A preliminary new study shows that people with diabetes who drank pomegranate juice for three months had a lower risk of atherosclerosis -- or hardening of the arteries. In addition, the pomegranate juice appeared to slow the absorption of unhealthy LDL cholesterol by immune cells.
People with diabetes have increased risk for atherosclerosis, which contributes to coronary heart disease, heart attacks, strokes, and other circulation problems.
These results suggest that the antioxidants found in pomegranate juice may be especially beneficial in reducing these heart-related risks associated with diabetes.
"In most juices, sugars are present in free -- and harmful -- forms," says researcher Michael Aviram, of the Technion Faculty of Medicine in Haifa, Israel, in a news release. "In pomegranate juice, however, the sugars are attached to unique antioxidants, which actually make these sugars protective against atherosclerosis."
People with diabetes aren't able to process sugars normally and are advised to monitor their intake of food and beverages high in natural or processed sugars, including fruit juice.
Pomegranate Juice Reduces Diabetes Risks
In the small study, published in the journal Atherosclerosis, researchers examined the effects of drinking a specially prepared concentrated pomegranate juice that is the equivalent to about a 6-ounce glass of "single strength pomegranate juice, just as it is when you squeeze the pomegranate and get the juice," Aviram tells WebMD by email, every day for three months in 10 healthy adults and 10 adults with type 2 diabetes (who were not dependent on insulin therapy).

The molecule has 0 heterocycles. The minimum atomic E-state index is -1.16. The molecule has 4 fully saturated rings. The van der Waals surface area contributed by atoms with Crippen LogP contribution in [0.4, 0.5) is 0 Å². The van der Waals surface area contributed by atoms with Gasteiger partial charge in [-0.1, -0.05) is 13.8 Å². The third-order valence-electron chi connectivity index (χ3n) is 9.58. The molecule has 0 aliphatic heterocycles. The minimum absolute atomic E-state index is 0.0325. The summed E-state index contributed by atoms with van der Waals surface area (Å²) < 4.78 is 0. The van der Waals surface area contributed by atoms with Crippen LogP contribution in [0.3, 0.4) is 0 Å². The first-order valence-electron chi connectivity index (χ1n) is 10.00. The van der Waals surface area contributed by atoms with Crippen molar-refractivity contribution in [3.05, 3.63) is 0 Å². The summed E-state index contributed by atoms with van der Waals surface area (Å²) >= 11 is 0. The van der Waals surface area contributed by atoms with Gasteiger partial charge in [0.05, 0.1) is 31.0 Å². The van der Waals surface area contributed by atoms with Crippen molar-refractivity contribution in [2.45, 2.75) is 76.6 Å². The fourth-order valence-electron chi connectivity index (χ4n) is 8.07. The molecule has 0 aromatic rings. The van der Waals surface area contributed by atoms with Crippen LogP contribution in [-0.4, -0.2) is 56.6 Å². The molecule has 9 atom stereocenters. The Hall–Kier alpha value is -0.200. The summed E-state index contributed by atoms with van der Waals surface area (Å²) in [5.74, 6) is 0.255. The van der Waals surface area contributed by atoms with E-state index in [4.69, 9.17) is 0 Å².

Drinking pomegranate juice did not affect overall cholesterol levels, but researchers found it reduced the uptake of oxidized "bad" LDL cholesterol by immune cells, which is a major contributing factor to atherosclerosis.
Although pomegranate juice contains a similar level of sugars as other fruit juices, Aviram says they were surprised to find that the sugars in pomegranate juice did not worsen diabetes markers, such as blood sugar levels, in the participants with diabetes.
SOURCES: Rosenblat, M. Atherosclerosis, August 2006; vol 186: pp 363-371. News release, American Technion Society.
By Jennifer Warner
Reviewed by Louise Chang, M.D